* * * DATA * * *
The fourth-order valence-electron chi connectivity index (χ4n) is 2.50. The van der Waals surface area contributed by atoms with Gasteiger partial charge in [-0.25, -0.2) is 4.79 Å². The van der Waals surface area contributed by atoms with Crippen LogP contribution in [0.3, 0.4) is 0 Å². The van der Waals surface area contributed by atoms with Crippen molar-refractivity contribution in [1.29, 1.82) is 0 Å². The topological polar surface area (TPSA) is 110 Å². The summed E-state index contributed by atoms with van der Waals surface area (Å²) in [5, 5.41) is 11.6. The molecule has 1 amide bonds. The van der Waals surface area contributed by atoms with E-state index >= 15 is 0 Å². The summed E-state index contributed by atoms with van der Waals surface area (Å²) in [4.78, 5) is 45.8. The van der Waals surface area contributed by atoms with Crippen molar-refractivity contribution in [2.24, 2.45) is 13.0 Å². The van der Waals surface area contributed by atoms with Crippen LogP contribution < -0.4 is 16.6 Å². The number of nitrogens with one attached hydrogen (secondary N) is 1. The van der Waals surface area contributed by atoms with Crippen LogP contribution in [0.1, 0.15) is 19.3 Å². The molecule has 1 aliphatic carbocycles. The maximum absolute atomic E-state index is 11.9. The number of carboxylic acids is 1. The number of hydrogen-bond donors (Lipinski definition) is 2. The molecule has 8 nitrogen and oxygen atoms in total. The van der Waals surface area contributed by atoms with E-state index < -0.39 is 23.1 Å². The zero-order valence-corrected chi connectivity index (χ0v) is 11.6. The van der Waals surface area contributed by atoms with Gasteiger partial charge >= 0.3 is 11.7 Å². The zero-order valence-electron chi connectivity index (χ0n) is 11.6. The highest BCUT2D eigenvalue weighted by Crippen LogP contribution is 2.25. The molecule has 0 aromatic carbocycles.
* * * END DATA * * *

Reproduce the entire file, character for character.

The fourth-order valence-electron chi connectivity index (χ4n) is 2.50. The van der Waals surface area contributed by atoms with Gasteiger partial charge in [-0.25, -0.2) is 4.79 Å². The van der Waals surface area contributed by atoms with Crippen LogP contribution in [0.3, 0.4) is 0 Å². The van der Waals surface area contributed by atoms with Crippen molar-refractivity contribution in [1.29, 1.82) is 0 Å². The topological polar surface area (TPSA) is 110 Å². The summed E-state index contributed by atoms with van der Waals surface area (Å²) in [5, 5.41) is 11.6. The molecule has 1 amide bonds. The van der Waals surface area contributed by atoms with E-state index >= 15 is 0 Å². The summed E-state index contributed by atoms with van der Waals surface area (Å²) in [4.78, 5) is 45.8. The van der Waals surface area contributed by atoms with Crippen molar-refractivity contribution in [2.24, 2.45) is 13.0 Å². The van der Waals surface area contributed by atoms with Crippen LogP contribution < -0.4 is 16.6 Å². The number of nitrogens with one attached hydrogen (secondary N) is 1. The van der Waals surface area contributed by atoms with Crippen LogP contribution in [0.1, 0.15) is 19.3 Å². The molecule has 1 aliphatic carbocycles. The maximum absolute atomic E-state index is 11.9. The number of carboxylic acids is 1. The number of hydrogen-bond donors (Lipinski definition) is 2. The molecule has 8 nitrogen and oxygen atoms in total. The van der Waals surface area contributed by atoms with E-state index < -0.39 is 23.1 Å². The zero-order valence-corrected chi connectivity index (χ0v) is 11.6. The van der Waals surface area contributed by atoms with Gasteiger partial charge >= 0.3 is 11.7 Å². The zero-order valence-electron chi connectivity index (χ0n) is 11.6. The highest BCUT2D eigenvalue weighted by Crippen LogP contribution is 2.25. The molecule has 0 aromatic carbocycles.